Diving The Kudimaa Wreck Dive and The Ranveli Thila Dive Sites, South Ari Atoll, Maldives

Diving The Kudimaa Wreck Dive and The Ranveli Thila Dive Sites, South Ari Atoll, Maldives

One of the most famous dives that divers do in the North Ari Atoll is a full day, three tank dive to try and see whale sharks.

Spotting a whale shark is a spectacular sight, because whale sharks are the biggest fish in the ocean.
Note that I said a “fish,” because there are bigger marine mammals, but the female whale shark is the biggest fish in the ocean.

Whale sharks can grow to 40 feet, and weigh as much as 40 tons, by some estimates.

Whale sharks have broad, flat heads with short snouts, and their backs have an interesting white, yellow, and grey checkerboard pattern.

Scientists believe that they live to an average of 60-100 years.
Whale sharks are found in all tropical and warm-temperate oceans and seas around the world, although they prefer water temperatures of 68-77° Fahrenheit.

I did not go on the full day cruise to try and spot the whale shark.
Most days I dove twice each morning, and spent my afternoons enjoying the resort, getting massages, reading, organizing my photos and chilling.

But the main reason I did not go, is that I did not want to sit on the dive boat for two hours each way, just on the slim chance of spotting a whale shark.
Every day I asked the returning divers if they had seen one, and every time the answer was no.
Little did I know that I would get an opportunity to see a whale shark on an easy local dive, just off our island resort.

One day we went diving to see the Kudimaa Wreck.
The Kudimaa wreck is a 50 meter long Japanese steel wreck, lying very close to the Machafushi resort house reef.

The wreck was deliberately sunk in 1998 to provide divers visiting the South Ari Atoll with a wreck to explore.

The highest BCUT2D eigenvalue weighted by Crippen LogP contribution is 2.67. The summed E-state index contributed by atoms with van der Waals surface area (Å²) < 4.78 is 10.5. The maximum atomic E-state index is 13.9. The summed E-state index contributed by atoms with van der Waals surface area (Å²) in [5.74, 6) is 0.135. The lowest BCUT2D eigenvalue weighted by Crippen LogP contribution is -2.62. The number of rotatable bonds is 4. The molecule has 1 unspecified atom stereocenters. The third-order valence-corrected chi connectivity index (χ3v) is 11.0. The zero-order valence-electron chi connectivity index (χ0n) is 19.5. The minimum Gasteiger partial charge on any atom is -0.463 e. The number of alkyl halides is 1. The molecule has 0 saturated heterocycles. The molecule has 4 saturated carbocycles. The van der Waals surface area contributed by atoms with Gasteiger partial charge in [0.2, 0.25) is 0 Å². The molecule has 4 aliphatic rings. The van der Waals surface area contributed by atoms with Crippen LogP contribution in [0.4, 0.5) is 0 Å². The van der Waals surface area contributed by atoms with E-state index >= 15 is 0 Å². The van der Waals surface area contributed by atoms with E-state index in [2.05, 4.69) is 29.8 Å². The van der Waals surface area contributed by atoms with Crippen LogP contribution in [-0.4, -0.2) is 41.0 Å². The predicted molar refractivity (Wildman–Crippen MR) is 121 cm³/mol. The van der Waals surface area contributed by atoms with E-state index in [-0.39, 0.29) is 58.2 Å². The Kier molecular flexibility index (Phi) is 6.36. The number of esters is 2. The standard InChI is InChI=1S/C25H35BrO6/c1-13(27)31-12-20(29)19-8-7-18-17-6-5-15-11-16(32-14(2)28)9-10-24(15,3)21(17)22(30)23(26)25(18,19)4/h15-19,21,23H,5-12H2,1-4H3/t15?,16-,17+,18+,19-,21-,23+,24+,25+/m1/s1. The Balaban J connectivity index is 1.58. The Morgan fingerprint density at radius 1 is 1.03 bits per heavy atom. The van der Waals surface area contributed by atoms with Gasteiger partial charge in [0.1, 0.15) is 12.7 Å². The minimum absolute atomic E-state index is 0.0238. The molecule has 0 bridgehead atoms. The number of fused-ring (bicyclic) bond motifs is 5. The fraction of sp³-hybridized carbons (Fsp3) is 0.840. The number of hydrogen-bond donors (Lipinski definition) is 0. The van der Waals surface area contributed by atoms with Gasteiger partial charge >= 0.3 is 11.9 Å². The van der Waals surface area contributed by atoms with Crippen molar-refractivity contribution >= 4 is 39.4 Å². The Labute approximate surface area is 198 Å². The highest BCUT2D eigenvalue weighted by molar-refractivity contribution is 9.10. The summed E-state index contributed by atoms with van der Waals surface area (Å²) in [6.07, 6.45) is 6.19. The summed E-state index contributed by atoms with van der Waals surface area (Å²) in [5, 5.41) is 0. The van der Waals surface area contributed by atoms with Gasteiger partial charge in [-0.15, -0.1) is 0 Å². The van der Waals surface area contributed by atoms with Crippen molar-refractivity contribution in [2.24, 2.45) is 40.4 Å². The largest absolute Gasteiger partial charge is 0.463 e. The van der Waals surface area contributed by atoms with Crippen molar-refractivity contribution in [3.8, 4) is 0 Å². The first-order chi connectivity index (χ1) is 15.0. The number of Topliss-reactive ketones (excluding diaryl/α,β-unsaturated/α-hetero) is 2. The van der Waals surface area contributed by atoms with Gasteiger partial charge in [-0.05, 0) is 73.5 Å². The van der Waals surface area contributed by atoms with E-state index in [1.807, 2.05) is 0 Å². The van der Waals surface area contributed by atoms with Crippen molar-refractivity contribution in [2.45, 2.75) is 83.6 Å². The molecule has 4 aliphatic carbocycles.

The wreck itself has easy access to the cargo holds on both sides.
Four or five divers can enter the main hall and explore it together.

On and around the shipwreck you can find schools of bat fish, some puffer fish, box fish and the customary large lion fish.
I love lion fish and never miss an opportunity to photograph one.
Algae, sponges, sea squirts and corals, all grow out of the metal of the boat.

The Machafushi resort seemed go be completely empty of customers.
The captain of our boat told me that this resort is favored by mostly Chinese customers, who have stopped coming since the coronavirus pandemic started.

Our second dive of the day was at Ranveli Thila, a small underwater mountain.
We were preparing to get in, when the captain spotted the tail of a whale shark, at the surface.
We all hurried and jumped in.
Our dive master, who is an excellent swimmer with long fins, took my camera and swam after the whale shark.
We all swam as hard as we could, to try and keep up with him.
The photos and video I have of the whale shark were taken by King Shah, one of our dive master at Vilamendhoo.

The visibility was not great, but still we saw this giant fish of the sea.

Whale sharks eat mostly small organisms like plankton, schooling fish, and squid, which they strain from the water as they swim with their meter-long mouths and specialized teeth.
Just diving with one of these magnificent creatures felt like an honor to me.

On that dive I also saw for the very first time, a lion fish that was not hiding in a cave or under an overhang.
He was floating in the middle of the ocean, completely exposed with his beautiful spikes and horns.

It was also the last dive that I shared with Ines and Markus, my favorite dive buddies at this resort.
They will be flying back to Germany, and I would soon be moving on to Komandoo, our last diving resort in the Maldives.

With blessings and a blue light,

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